In connection with BLOOD AND ICE, I’ve promised to give a talk soon on how to weave history and fact into a fictional universe. This book is heavily pinned on both the Crimean War (England vs. Russia, basically, in the early 1850s) and on some weird, but true, biological discoveries in Antarctica today. Guess that’s why I was asked.
And my new book under way takes takes place largely in the 1500s.
So here’s what I’ve learned about the process so far. For one thing, the old saw is true — truth really is stranger (and more convincing) than fiction. The more research I do, the more I stumble upon rich and surprising nuggets that I could never have made up. For example, who’d have guessd, in respect to BLOOD AND ICE, that when Florence Nightingale recruited nurses for the Crimean battlefront, one of the major issues that almost caused a rebellion was the dreadful outfit and unbecoming cap that the nurses were forced to wear?
Or that in the Antarctic, there are fish that live in the lower depths who actualy freeze up if their scales touch the icecap hovering above them?
It’s loads of fun finding this stuff out, but the danger in all this is that you can get lost in your research, too. With Google and the Internet at your fingertips, you can spend hours, weeks, months — your whole life! — just following one link after another, making new connections, learning new things, printing out obscure articles, filing them away, thinking and rethinking. I have some writer friends, who shall go nameless, who have gone down this road … and never reappeared.
And I know other writers who make the mistake of disgorging too much of their raw research and material, interesting though a lot of it was, into the telling of their story. Nothing kills a narrative faster than a massive, overwhelming infusion of non-essential fact. (I’m sure I’ve been guilty of this myself at times, but I read over my stuff as objectively as I can to see what I really need, and what I slipped in just to show off, or because I was in love with it for some reason.)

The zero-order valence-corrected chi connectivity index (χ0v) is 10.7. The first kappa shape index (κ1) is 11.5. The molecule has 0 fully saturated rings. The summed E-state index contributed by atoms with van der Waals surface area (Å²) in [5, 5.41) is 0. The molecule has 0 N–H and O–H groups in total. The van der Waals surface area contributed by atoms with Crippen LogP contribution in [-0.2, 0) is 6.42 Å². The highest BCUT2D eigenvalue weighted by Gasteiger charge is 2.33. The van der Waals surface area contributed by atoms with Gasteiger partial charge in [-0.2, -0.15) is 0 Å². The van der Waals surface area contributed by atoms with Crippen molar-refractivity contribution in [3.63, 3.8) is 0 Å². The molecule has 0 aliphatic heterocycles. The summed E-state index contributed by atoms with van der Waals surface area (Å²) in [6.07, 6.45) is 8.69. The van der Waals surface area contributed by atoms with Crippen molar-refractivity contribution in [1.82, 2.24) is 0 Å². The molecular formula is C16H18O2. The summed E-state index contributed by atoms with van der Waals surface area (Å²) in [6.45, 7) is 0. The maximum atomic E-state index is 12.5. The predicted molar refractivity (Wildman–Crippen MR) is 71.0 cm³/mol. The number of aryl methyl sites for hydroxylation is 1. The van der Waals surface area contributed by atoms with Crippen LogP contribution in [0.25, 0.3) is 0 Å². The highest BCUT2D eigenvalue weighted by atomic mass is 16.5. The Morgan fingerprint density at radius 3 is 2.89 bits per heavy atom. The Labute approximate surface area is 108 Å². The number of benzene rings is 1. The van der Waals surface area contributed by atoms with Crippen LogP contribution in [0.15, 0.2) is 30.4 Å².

What I think readers want is a sense that you, the author, have done your work, and that the history or science you’ve incorporated into the book is sound — up to a point. That point being the place where you depart into the flight of fancy that is your story. I have no actual proof, for instance, that the hemoglobin-free fish of the Antarctic could provide a cure for vampirism, but I’ve done my best to make it seem … plausible.
And that, I think, is a key concept. If you’ve done your job right, your reader will be carried along on a tide of plausibility. You have to try to lay things out so that even the most outlandish developments have arrived by way of an apparently logical concatenation of events or revelations.
What I try to achieve when writing fiction isn’t actually veracity, but verisimilitude. (I think it was the writer Richard Rhodes who came up with that distinction, but I could be wrong.) What I mean by that is simply, not everything in my made-up story will be true, but it will be true enough, and sound believable enough, to carry my readers along without breaking their faith in the story. I recently read a novel in which a female archaeologist in the 1920s said something like “You relationship skills need work,” and that was enough for me to lose faith in the story and in its author. Even a simple anachronism like that can break the spell.
Finally, because I’ve already hogged too much space on this blog, I want to offer up just one more small, practical tip. When doing your research, reading dry historical or scientific material can get wearing after while. For instance, you have no idea how many textbooks and histories I’ve read about the Renaissance for the book I’m working on now. But here’s a secret I’ve learned: once you find a novelist you trust, who seems to have done his or her research pretty scrupulously, read his or her novels to gather the information and local color you need. It can be such a relief! In my case, it’s been like letting Irving Stone (“The Agony and the Ecstasy”) or Sarah Dunant (“The Birth of Venus”) along with several other authors, do a lot of the heavy lifting for me. I don’t rely on them without checking things later — they could be taking liberties the same way I do — but by and large they afford pleasurable perspective and atmosphere and, yes, the occasional bit of very useful information that I can then use in my own work. Writers all owe each other a lot. I certainly know that I do. #
— Robert Masello